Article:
It's official: Amazon is bigger than Wal-Mart. Shares of Seattle-based Amazon surged 15 percent on Friday after the e-commerce powerhouse reported a surprise second-quarter profit and a better-than-expected 20 percent jump in revenue.
Starbucks says its quarterly sales jumped 8 percent at established locations in its flagship Americas market, driven by an uptick in customer visits and higher average spending per visit.
Small business owners hoping to get a loan from the government are going to hear "wait until later."
The Federal Trade Commission is investigating General Motors because of dealers who advertised certified used cars for sale even though they still needed repairs under existing recalls.
Despite a recent slowdown, the Chinese feel better about their economy than people in any other country.
Giorgos Prasinoudis ran his motocycle repair shop in Athens for three decades, through good times and bad. Now a "For Sale" sign hangs outside the window.
U.S. stocks are moving lower after a number of companies reported poor results.
Americans bought homes in June at the fastest rate in over eight years, pushing prices to record highs as buyer demand has eclipsed the availability of houses on the market.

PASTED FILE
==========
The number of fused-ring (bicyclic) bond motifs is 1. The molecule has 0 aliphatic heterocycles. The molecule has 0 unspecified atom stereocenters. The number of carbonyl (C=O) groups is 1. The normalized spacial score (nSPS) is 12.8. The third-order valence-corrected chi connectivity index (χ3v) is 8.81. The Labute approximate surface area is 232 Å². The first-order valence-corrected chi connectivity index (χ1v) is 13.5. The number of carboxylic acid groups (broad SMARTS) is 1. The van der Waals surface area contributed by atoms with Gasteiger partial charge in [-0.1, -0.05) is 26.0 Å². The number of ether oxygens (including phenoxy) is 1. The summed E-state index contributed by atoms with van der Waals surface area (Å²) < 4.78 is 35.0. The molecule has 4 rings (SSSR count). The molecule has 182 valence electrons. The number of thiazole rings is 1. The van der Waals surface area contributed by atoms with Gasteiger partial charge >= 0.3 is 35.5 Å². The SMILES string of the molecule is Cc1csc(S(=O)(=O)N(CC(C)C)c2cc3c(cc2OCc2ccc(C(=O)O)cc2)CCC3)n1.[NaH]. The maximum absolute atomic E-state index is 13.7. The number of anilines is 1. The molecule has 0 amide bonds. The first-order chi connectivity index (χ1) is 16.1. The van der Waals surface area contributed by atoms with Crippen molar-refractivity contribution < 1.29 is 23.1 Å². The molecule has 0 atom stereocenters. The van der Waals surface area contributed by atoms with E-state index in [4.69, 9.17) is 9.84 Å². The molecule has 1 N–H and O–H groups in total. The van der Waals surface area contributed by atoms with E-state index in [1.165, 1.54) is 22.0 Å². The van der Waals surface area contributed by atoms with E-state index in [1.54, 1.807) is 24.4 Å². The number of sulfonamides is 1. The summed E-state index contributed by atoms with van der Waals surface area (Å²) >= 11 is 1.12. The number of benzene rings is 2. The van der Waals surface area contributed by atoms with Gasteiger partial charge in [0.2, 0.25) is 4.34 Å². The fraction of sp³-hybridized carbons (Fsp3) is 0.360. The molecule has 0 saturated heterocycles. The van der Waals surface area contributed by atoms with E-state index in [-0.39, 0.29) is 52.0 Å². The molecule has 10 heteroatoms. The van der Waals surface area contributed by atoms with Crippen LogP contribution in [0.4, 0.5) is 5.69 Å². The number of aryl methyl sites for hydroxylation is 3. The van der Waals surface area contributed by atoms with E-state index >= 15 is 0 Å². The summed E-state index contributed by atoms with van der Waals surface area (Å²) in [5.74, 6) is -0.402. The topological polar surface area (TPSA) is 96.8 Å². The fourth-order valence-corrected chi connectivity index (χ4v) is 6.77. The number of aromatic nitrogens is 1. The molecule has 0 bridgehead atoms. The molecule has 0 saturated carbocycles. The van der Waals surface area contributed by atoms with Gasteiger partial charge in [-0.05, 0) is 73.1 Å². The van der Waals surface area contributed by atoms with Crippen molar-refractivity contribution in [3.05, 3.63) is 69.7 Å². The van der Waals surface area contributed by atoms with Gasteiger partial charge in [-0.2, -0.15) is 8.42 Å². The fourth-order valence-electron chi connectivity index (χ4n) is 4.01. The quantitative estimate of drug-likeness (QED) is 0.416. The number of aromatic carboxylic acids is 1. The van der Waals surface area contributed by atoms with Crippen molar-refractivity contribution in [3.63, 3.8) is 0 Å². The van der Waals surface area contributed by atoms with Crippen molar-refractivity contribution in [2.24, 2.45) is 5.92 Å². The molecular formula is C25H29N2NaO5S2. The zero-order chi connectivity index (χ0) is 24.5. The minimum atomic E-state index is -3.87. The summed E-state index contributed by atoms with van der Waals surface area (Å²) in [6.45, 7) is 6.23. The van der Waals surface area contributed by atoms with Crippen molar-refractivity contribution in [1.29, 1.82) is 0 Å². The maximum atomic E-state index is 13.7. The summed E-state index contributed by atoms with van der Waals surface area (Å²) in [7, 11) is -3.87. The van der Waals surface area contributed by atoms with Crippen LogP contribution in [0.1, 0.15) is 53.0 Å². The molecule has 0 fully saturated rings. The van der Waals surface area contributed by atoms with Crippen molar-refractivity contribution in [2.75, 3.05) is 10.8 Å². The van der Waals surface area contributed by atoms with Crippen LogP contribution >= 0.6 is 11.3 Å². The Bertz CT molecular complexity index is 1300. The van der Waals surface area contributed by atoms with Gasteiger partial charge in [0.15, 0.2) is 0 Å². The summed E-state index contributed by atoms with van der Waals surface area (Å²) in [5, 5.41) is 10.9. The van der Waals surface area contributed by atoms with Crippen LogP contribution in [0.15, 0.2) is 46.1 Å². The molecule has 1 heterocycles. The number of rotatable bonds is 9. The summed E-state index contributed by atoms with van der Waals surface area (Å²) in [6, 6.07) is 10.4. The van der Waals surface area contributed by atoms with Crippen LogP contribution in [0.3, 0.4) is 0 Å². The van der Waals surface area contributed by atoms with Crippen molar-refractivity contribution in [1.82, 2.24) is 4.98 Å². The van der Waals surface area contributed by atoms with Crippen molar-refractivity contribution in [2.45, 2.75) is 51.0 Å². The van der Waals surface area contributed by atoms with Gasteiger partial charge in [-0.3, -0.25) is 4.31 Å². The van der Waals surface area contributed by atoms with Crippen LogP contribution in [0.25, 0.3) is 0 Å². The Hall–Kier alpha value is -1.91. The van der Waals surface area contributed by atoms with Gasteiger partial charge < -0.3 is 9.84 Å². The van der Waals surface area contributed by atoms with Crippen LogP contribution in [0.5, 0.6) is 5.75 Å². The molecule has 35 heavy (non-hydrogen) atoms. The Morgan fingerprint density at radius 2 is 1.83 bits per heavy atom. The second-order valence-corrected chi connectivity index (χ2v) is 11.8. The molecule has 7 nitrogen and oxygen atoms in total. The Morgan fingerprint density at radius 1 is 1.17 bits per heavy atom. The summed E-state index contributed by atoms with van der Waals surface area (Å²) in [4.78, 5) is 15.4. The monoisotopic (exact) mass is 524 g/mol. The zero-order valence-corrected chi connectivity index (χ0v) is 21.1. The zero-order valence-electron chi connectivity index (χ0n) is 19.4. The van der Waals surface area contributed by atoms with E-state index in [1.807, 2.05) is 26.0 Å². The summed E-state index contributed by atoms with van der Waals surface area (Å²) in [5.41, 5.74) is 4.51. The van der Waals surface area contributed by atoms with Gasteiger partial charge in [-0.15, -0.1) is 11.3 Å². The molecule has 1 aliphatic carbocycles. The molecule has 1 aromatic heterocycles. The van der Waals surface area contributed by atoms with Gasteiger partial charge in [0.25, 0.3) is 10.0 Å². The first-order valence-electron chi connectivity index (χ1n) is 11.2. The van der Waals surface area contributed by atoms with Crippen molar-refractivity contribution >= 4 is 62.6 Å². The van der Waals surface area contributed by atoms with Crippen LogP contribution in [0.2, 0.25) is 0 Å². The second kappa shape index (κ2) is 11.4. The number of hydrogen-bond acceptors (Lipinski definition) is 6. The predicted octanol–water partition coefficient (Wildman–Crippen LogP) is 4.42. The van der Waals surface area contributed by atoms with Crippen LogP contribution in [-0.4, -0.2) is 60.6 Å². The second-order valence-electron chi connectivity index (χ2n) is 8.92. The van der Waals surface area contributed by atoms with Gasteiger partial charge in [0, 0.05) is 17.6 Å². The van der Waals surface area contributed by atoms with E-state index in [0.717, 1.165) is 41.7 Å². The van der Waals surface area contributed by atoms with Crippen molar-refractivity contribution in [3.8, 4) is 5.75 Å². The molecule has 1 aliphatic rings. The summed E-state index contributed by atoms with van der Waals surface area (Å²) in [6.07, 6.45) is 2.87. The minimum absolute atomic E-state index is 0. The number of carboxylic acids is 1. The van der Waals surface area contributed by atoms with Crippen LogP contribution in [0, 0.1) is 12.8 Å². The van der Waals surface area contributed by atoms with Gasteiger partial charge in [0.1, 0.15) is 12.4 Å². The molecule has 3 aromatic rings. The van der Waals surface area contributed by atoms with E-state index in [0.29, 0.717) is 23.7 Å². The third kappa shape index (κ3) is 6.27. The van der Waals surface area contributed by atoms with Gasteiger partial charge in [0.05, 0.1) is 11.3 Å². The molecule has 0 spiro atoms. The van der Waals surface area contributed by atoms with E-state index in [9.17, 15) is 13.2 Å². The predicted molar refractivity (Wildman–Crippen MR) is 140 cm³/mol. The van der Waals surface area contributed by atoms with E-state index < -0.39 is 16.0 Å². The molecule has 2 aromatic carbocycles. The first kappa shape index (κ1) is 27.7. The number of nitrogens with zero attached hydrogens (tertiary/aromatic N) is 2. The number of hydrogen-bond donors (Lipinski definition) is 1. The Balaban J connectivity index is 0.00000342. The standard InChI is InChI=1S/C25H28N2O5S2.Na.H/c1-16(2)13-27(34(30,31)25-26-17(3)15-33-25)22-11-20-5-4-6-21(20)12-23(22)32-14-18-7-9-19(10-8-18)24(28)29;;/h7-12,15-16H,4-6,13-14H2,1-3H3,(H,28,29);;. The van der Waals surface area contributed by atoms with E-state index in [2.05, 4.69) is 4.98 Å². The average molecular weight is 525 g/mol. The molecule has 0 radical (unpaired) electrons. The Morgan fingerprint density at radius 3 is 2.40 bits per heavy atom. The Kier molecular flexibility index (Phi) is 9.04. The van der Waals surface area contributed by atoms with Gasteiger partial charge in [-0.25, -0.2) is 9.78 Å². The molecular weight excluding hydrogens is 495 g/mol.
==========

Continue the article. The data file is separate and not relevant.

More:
It's getting more expensive to be an employer and small business owners say that's making it harder for them to make money.
Coca-Cola says people are shelling out more money for its drinks, thanks to a mix of reinvigorated marketing and mini-cans and glass bottles that tend to cost more.
President Barack Obama is ramping up pressure on Congress to reauthorize the Export-Import Bank.
A South Florida bank announced it is setting up a correspondent banking relationship with a Cuban financial institution.
Aerospace giant Boeing Co. saw its earnings plunge by a third in the second quarter because of repeated delays with a military fuel tanker.
The number of global fliers is expected to more than double in the next two decades. In order to carry all those extra passengers, airlines are turning to a technology very few can make work on a large scale: converting trash into fuel.
A new report on child welfare that found more U.S. children living in poverty than before the Great Recession belies the fanfare of the nation's economic turnaround.